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Legal Information/ Legal Briefs

Legal Briefs

Until 2010, these legal briefs provide examples of judgments pertaining to everyday situations. Beginning in 2012, they deal with various topics of general interest, such as rental issues, family law, human rights, civil liability, insurance, dealings between spouses and social aid. They are intended to inform and to prevent undesirable situations.


 


Legal Briefs 2021

  Month
Number
Legal brief
April
 4
Buying a Vehicle and Third Chance Credit This hypelink opens a PDF file in a new window.
You’ve been unlucky and you have bad credit. You’ve just declared bankruptcy and are unable to find financing. In these situations, it can be tempting to go to a car dealership offering a second or even third chance at credit, especially since their advertising indicates that no one is refused!
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more
March
 3
How Can I Intervene in the Case of a Child Who is Dear to Me When a Hearing in the Youth Division is Scheduled? This hypelink opens a PDF file in a new window.
First of all, you should know that a child’s file in the Court of Québec – Youth Division is highly confidential. You cannot consult it or obtain information unless you are a party to the case.

Only the child, the child’s father (legally recognized), the child’s mother and the repre
more
February
 2
The Right to Remain SilentThis hypelink opens a PDF file in a new window.
The presumption of innocence: It’s a fundamental principle of the Canadian justice system pursuant to which an accused is presumed innocent until proven otherwise, that is, until the person themselves admits their guilt or, at trial, the prosecution shows their guilt beyond a reasonab more
January
 1
How is Child or Spousal Support Paid?This hypelink opens a PDF file in a new window.
Henriette and Léopaul have three children. After living together for 12 years, they split up. Following a few mediation sessions, both parents agree that Léopaul will have sole custody of the three children since Henriette has a job that requires her to travel out of town for varying periods of time. Consequently, she will have access to the children when she is in town.


As provided for in their judgment, Henriette must pay child support to Léopaul for their three children. But how will this support be payable?


The Act to facilitate the payment of support provides that the debtor of support (the payer) must make the support payments, including arrears, if any, to the Minister of Revenue for the benefit of the creditor of support (the recipient).


Practically speaking, as soon as the judgment is received, the clerk of the court sends the Minister the relevant information so that a Revenu Québec agent can contact the creditor and the debtor to set up the collection procedure. Support payments are collected by means of a deduction at source (e.g., salary) or by means of a payment order (e.g., bank transfer or direct debit) or both.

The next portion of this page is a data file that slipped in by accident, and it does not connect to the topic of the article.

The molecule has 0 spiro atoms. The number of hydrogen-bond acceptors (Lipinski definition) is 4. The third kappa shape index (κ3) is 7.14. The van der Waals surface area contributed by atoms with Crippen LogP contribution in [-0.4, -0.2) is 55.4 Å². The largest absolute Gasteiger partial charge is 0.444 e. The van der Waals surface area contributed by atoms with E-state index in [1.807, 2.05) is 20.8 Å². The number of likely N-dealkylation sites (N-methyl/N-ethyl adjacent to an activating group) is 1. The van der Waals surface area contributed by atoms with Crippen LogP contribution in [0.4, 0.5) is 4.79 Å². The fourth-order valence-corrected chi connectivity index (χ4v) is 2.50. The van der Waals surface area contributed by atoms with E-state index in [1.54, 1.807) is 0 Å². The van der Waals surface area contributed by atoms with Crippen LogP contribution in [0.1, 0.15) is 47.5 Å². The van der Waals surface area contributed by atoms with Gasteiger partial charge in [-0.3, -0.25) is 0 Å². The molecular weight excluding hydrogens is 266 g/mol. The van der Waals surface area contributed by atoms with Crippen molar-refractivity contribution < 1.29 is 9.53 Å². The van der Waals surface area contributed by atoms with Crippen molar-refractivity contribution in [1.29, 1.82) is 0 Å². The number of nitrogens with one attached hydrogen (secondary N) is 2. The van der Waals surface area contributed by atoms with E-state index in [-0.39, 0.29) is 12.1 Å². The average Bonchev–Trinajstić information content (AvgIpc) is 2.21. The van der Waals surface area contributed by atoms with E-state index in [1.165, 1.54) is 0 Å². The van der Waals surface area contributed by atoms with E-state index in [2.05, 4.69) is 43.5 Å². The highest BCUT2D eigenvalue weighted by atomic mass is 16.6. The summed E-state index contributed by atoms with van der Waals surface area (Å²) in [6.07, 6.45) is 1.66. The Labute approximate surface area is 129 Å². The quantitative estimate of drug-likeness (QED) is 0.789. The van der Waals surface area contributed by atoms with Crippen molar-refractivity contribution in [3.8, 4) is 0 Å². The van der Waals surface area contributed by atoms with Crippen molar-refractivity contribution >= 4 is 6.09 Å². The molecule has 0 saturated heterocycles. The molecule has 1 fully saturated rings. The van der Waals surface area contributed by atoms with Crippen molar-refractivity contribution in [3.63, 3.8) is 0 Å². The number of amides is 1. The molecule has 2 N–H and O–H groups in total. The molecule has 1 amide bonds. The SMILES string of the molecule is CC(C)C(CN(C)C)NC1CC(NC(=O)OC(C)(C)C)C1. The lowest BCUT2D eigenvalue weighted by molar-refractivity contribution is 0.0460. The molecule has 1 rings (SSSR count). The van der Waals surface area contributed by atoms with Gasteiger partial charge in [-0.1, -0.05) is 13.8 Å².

As a general rule, support payments will be deducted directly from the debtor's salary and paid directly into the creditor's bank account on the 1st and 16th of each month.


The Act to facilitate the payment of support provides for the possibility of being exempted from the automatic collection of support payments, where both parties consent and a judgment is rendered to that effect. In such a case, the debtor of support will have to provide Revenu Québec with sufficient security to guarantee support payments for one month. Subsequently, if the debtor of support fails to make a support payment on the due date, the creditor may contact the Revenu Québec agent to advise the agent of this default and request that automatic collection be implemented.


Please note that a person who wishes to change support payments established in a judgment will have no choice but to obtain a new judgment by instituting proceedings in the Superior Court to change the support payments. It is also possible, under certain conditions, to obtain a change in support payments through the Homologation Assistance Service (HAS) or through the Service administratif de rajustement des pensions alimentaires pour enfants (SARPA), a child support recalculation service. 


If you have any questions regarding support payments, do not hesitate to consult one of our lawyers or the Revenu Québec website at the following link:

https://www.revenuquebec.ca/en/support-payments/.
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To find the contact information for your legal aid office, please visit our website at www.csj.qc.ca.


Legal brief *
January  2021
Number  1
Text prepared by   Me Jessica Boucher-Tremblay
Update by   CSJ
* The information set out in this document is not a legal interpretation.
The masculine is used to designate persons solely in order to simplify the text.
 
© Commission des services juridiques Création: Diane Laurin - 2017